The U.S. government must act decisively to support worldwide efforts to contain the second-order consequences of the pandemic in fragile and conflict-affected countries.
While experiments with enhanced online instruction may offer opportunities for efficiencies, the most important opportunity that the coronavirus shock presents is an opportunity to rethink the political economy of the entire higher education system, and reshape it to fit the challenges of the twenty-first century.
Just as U.S. medical and economic systems must rise to their respective tests, so must the political system.
Other democracies have managed to pull back from nativist political rhetoric. It’s past time for the United States to do the same.
There have been plenty of instances of democratic slippage during the pandemic. If the democracies experiencing these problems can’t reverse course, the political consequences will be severe
Women in Colombia who support and empower their communities, often against organized violence, face unique and gendered threats. The coronavirus pandemic has made them even more acute.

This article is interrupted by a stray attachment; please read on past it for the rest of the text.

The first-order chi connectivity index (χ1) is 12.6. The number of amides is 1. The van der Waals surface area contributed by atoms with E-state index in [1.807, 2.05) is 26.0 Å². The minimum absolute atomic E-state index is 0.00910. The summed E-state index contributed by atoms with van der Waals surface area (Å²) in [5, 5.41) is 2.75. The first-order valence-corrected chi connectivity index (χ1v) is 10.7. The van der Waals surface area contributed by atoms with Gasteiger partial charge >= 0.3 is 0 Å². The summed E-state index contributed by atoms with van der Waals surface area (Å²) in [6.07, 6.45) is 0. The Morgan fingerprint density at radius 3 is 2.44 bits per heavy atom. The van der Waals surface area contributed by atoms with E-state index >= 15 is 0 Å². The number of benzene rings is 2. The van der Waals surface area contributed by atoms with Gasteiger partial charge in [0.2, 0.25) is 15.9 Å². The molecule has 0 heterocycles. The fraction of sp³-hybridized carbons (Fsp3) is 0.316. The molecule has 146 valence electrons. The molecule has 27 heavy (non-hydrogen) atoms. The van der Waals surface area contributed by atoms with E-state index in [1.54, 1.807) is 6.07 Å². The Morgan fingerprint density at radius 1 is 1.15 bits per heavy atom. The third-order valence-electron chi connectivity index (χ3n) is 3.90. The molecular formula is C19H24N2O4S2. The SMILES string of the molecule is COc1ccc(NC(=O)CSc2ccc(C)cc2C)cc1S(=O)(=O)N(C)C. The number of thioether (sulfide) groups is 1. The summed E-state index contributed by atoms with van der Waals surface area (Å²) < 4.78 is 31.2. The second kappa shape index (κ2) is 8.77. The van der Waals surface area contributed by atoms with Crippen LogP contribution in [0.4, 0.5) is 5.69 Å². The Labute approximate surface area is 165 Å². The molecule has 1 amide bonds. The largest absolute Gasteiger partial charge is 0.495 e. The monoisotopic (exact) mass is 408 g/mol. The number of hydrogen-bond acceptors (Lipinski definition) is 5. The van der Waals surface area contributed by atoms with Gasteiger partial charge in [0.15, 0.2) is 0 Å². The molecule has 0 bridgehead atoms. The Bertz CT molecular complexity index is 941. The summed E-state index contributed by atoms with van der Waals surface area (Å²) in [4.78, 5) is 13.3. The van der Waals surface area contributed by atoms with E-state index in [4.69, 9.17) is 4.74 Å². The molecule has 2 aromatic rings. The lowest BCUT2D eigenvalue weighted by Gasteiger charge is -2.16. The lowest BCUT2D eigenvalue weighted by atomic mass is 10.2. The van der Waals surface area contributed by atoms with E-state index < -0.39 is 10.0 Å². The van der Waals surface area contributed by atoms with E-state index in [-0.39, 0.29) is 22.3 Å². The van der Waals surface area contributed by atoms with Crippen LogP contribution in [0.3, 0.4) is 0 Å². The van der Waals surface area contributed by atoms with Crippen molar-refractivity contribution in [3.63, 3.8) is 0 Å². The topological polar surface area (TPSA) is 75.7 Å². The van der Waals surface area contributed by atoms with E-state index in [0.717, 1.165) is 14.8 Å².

Many protest movements have adapted to coronavirus-related restrictions as they fold new public health and economic concerns into their lists of governance grievances.
Polarization is straining democracies around the world, but effective governance and mobilization during the crisis could help narrow social divides.
The coronavirus creates opportunities for leaders to bridge divides in politically polarized countries. While some have risen to that challenge, in many places, the crisis has aggravated political polarization, with dangerous consequences for public health, democracy, and vulnerable groups.
Gantz handed Netanyahu a near-perfect arrangement that will allow him to remain the most powerful political figure in Israel for the next 18 months, if not beyond.